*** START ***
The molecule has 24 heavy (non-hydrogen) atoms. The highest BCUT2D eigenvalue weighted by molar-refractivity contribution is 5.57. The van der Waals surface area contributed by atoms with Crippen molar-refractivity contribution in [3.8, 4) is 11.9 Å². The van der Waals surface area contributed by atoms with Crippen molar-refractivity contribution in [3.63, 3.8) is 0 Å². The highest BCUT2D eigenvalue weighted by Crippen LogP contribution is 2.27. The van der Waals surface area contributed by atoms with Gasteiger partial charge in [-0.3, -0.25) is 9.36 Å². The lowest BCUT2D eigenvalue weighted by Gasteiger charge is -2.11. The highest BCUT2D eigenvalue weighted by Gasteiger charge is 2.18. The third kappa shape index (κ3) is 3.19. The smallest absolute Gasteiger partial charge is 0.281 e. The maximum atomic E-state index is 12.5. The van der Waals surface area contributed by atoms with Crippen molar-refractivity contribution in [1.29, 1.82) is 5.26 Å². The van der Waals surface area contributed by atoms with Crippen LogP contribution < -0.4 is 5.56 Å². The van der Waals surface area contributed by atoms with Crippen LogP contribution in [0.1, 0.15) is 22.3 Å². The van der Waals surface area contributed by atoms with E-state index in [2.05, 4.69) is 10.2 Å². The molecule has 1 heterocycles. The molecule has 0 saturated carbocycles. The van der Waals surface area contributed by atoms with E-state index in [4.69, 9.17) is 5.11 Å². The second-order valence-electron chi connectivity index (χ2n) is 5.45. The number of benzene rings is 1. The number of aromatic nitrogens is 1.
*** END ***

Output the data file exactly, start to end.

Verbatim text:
The molecule has 24 heavy (non-hydrogen) atoms. The highest BCUT2D eigenvalue weighted by molar-refractivity contribution is 5.57. The van der Waals surface area contributed by atoms with Crippen molar-refractivity contribution in [3.8, 4) is 11.9 Å². The van der Waals surface area contributed by atoms with Crippen molar-refractivity contribution in [3.63, 3.8) is 0 Å². The highest BCUT2D eigenvalue weighted by Crippen LogP contribution is 2.27. The van der Waals surface area contributed by atoms with Gasteiger partial charge in [-0.3, -0.25) is 9.36 Å². The lowest BCUT2D eigenvalue weighted by Gasteiger charge is -2.11. The highest BCUT2D eigenvalue weighted by Gasteiger charge is 2.18. The third kappa shape index (κ3) is 3.19. The smallest absolute Gasteiger partial charge is 0.281 e. The maximum atomic E-state index is 12.5. The van der Waals surface area contributed by atoms with Crippen molar-refractivity contribution in [1.29, 1.82) is 5.26 Å². The van der Waals surface area contributed by atoms with Crippen LogP contribution < -0.4 is 5.56 Å². The van der Waals surface area contributed by atoms with Crippen LogP contribution in [0.1, 0.15) is 22.3 Å². The van der Waals surface area contributed by atoms with E-state index in [2.05, 4.69) is 10.2 Å². The molecule has 1 heterocycles. The molecule has 0 saturated carbocycles. The van der Waals surface area contributed by atoms with E-state index in [4.69, 9.17) is 5.11 Å². The second-order valence-electron chi connectivity index (χ2n) is 5.45. The number of benzene rings is 1. The number of aromatic nitrogens is 1.